Skip to main content
You are the owner of this article.
You have permission to edit this article.
Edit
Coronavirus keeps Fox Tucson Theatre closed through December

Coronavirus keeps Fox Tucson Theatre closed through December

The entertainment venue is working to ensure it can reopen in 2021

The shuttered Fox Tucson Theatre, 17 W. Congress Street. The entertainment venue will remain closed through December due to the spike in coronavirus cases.

Fox Tucson Theatre is suspending all programming through December, effectively shuttering the historic downtown venue through 2020.

This is the third time the Fox, 17 W. Congress St., has hit pause; it was the first Tucson venue to cancel programs at the beginning of the coronavirus pandemic back on March 12 — the same day Tucson Mayor Regina Romero banned gatherings of 50 or more and before Arizona Gov. Doug Ducey issued his stay-home orders that closed bars and limited restaurants to takeout.

The Rialto Theatre and Hotel Congress at the other end of Congress followed the Fox’s lead back in March.

Fox’s decision, announced Monday, comes after considering dozens of alternative programming models.

“We explored a lot of options. You don’t even want to see the spreadsheet,” said Fox Executive Director Bonnie Schock, who said some ideas included focusing on local and regional acts and showing films. “But the economics in our venue are such that it is not financially viable to run events at 25% capacity, even if the artist fees are considerably lower because they are local. It just doesn’t work in our venue.”

Schock said the Fox, as part of its COVID-19 closure, had to reduce its staff from 40 to four to preserve its finances and ensure it would be able to return in 2021.

The Fox received $183,000 in federal payroll protection plan funds, but those funds are now gone. The idea behind the federal Payment Protection Program, or PPP, was to help businesses pay employees during the time they were closed.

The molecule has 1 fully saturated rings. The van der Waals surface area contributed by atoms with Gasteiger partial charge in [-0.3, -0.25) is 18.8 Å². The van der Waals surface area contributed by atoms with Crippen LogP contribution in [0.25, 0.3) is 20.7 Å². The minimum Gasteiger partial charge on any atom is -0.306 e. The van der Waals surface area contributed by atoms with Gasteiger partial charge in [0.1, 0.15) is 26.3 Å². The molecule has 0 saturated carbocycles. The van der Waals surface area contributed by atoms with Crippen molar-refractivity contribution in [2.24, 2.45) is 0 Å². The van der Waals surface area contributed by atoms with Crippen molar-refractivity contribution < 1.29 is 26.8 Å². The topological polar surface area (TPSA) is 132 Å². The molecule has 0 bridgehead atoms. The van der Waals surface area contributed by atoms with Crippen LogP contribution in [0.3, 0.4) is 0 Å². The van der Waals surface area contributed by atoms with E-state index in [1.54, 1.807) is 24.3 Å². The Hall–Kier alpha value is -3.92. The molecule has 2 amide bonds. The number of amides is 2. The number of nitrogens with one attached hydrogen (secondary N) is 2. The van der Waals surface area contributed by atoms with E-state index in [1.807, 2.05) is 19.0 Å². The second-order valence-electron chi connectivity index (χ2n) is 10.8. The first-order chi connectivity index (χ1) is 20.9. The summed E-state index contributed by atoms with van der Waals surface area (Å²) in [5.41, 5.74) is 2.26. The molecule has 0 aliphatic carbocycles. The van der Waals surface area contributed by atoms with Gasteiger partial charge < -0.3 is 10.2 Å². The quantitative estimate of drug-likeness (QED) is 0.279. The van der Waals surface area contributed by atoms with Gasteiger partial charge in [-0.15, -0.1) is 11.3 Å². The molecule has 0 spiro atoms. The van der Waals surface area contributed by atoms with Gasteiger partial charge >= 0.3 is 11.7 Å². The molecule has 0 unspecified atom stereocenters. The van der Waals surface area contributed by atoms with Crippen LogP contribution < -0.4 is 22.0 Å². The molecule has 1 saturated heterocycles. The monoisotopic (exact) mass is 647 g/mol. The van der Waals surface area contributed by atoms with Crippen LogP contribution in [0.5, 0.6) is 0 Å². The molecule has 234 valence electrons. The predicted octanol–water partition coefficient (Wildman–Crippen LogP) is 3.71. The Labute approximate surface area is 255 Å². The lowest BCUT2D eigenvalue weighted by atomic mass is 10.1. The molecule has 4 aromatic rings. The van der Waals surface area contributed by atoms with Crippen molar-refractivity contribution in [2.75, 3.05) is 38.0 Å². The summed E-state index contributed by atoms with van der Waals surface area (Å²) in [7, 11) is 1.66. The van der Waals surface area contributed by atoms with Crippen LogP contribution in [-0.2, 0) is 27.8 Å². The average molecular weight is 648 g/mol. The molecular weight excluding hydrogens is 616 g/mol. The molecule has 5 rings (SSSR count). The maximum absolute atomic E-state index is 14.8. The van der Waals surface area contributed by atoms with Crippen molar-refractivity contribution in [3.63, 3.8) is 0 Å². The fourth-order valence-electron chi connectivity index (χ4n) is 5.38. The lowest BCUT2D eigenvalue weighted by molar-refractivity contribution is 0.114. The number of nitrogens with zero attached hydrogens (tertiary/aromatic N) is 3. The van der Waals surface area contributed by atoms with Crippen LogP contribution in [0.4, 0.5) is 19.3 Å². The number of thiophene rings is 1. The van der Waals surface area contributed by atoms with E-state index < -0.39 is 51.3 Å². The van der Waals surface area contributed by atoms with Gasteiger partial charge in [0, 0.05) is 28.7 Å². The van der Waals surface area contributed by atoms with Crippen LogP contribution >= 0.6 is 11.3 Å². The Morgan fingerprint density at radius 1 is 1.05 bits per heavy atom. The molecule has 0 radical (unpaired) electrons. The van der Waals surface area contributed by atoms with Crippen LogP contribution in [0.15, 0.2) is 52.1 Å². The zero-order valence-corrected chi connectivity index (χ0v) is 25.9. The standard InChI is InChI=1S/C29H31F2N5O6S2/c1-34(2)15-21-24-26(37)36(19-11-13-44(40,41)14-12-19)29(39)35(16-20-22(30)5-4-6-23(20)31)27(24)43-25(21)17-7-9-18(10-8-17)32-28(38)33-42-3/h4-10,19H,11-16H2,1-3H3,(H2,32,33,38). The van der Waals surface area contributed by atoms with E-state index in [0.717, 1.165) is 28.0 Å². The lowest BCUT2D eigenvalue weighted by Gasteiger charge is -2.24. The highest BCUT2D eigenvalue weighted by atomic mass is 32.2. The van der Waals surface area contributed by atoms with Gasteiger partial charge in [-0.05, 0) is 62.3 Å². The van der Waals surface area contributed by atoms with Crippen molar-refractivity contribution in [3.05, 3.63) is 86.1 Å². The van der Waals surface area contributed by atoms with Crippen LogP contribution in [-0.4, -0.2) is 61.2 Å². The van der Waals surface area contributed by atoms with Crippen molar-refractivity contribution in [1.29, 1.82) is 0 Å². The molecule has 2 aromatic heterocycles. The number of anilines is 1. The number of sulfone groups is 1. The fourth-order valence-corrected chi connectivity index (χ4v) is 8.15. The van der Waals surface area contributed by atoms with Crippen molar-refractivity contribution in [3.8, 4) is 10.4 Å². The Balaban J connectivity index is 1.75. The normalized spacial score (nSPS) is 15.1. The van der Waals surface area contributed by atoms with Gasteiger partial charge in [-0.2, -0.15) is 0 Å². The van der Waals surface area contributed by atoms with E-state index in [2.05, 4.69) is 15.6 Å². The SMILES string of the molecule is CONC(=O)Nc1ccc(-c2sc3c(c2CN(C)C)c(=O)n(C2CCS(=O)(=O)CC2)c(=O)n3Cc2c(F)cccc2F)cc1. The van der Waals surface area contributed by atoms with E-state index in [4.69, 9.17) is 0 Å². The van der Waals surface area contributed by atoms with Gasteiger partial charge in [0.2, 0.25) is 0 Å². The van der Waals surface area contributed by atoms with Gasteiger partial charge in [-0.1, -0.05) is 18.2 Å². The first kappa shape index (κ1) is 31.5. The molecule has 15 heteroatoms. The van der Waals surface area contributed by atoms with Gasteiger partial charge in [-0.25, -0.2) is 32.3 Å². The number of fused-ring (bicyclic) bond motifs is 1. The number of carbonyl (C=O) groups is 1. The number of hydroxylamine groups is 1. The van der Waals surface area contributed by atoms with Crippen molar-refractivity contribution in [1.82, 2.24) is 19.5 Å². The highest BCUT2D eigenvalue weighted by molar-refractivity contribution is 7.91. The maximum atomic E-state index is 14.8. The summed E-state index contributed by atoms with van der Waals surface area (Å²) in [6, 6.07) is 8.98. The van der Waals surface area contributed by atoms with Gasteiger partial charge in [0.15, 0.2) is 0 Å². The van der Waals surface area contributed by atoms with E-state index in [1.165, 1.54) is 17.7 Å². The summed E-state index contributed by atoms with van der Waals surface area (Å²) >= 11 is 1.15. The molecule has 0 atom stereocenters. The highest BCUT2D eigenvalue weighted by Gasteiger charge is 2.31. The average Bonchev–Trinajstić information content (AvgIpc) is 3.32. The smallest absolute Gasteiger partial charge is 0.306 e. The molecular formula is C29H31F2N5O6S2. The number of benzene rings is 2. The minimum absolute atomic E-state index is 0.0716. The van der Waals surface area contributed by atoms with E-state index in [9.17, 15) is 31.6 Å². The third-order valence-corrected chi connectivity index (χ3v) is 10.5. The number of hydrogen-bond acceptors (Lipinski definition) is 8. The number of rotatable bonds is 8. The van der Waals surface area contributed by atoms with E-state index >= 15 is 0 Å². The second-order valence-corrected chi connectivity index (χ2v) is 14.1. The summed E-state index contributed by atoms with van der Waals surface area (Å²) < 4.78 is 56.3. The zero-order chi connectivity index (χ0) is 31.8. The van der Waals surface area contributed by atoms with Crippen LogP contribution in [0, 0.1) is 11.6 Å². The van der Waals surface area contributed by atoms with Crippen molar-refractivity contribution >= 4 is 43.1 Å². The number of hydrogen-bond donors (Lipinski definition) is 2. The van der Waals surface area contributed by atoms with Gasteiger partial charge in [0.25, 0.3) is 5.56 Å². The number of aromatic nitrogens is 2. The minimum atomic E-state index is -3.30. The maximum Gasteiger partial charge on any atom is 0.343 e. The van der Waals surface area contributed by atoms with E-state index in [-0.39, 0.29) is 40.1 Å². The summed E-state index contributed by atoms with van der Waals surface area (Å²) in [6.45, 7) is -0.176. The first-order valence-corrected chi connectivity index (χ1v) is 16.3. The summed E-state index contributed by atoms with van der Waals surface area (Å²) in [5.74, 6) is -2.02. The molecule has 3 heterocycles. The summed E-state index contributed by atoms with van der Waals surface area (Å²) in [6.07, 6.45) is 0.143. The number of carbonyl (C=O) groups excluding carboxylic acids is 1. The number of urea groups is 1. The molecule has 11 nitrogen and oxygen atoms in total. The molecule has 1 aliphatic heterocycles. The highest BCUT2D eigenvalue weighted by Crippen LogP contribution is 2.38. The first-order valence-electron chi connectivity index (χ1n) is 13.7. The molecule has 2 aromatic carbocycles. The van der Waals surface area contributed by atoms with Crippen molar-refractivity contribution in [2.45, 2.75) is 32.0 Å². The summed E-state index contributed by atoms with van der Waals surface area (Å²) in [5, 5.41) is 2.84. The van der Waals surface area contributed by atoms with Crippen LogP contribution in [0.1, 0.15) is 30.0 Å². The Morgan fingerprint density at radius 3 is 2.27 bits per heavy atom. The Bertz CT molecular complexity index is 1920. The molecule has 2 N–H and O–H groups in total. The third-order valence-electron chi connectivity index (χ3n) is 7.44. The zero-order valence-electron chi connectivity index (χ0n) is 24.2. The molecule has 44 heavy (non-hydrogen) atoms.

But with Arizona’s coronavirus cases continuing to rise, Fox officials say it is impossible to consider reopening anytime soon.

“The board and I are focused on preserving resources and capacity for when we are able to open so that we can,” Schock said. “That requires us to take some pretty significant, maybe perceived to be dramatic, steps so that we can preserve that core and make sure that we have adequate capitol in order to restart when the time is right.”

When they announced in March plans to postpone their spring season, Fox officials were optimistic that by late spring/early summer, they would be open again. But in April, as the health crisis came in fuller focus, Fox officials announced plans to keep the doors shut through August, adding they would assess the situation in the summer.

“The whole industry thought this was going to be a brief pause for a couple of weeks,” Schock said, adding that most artists and arts management companies also have canceled any plans for live shows in the second half of 2020.

Fox Theatre already has some confirmed rescheduled dates for 2021, all of which are tentative depending on the pandemic’s course.

“The aim is to try to ramp that back up as quickly as we can, but of course that will have to be in response to the reality that is around us,” Schock said.

Meanwhile, the Tucson Arena at 260 S. Church Ave. is taking a wait-and-see approach to the handful of shows still on its books.

“We’re taking these shows each one as they come up — where will we be in the reopening parameters,” said Glen Grabski, Tucson Convention Center general manager.

The TCC had to permanently furlough about 40 of its full-time employees; another 200 people are employed at the downtown campus as event staff also are out of work.

Those employees only work when there are events at the Convention Center, Music Hall, Leo Rich Theatre or Tucson Arena.

The TCC has about a dozen full-time employees remaining, most of whom have had to take some sort of furlough through the health crisis.

Shows still on the TCC schedule include Marco Antonio Solís on Aug. 29; Foreigner on Oct. 7; and British funnyman John Cleese on Nov. 9. But Grabski said those shows can only happen if the state’s coronavirus numbers dramatically improve, which would allow venues to open up to larger crowds.

“Opening at 25% (capacity) wouldn’t work,” he said, adding that “right now the (coronavirus) numbers are not promising.

“The numbers are going to have to turn around here seriously,” he said.

For updates on TCC shows, visit tucsonarena.com

Contact reporter Cathalena E. Burch at cburch@tucson.com or 573-4642. On Twitter @Starburch

Concerned about COVID-19?

* I understand and agree that registration on or use of this site constitutes agreement to its user agreement and privacy policy.

Related to this story

Get up-to-the-minute news sent straight to your device.

Topics

News Alerts

Breaking News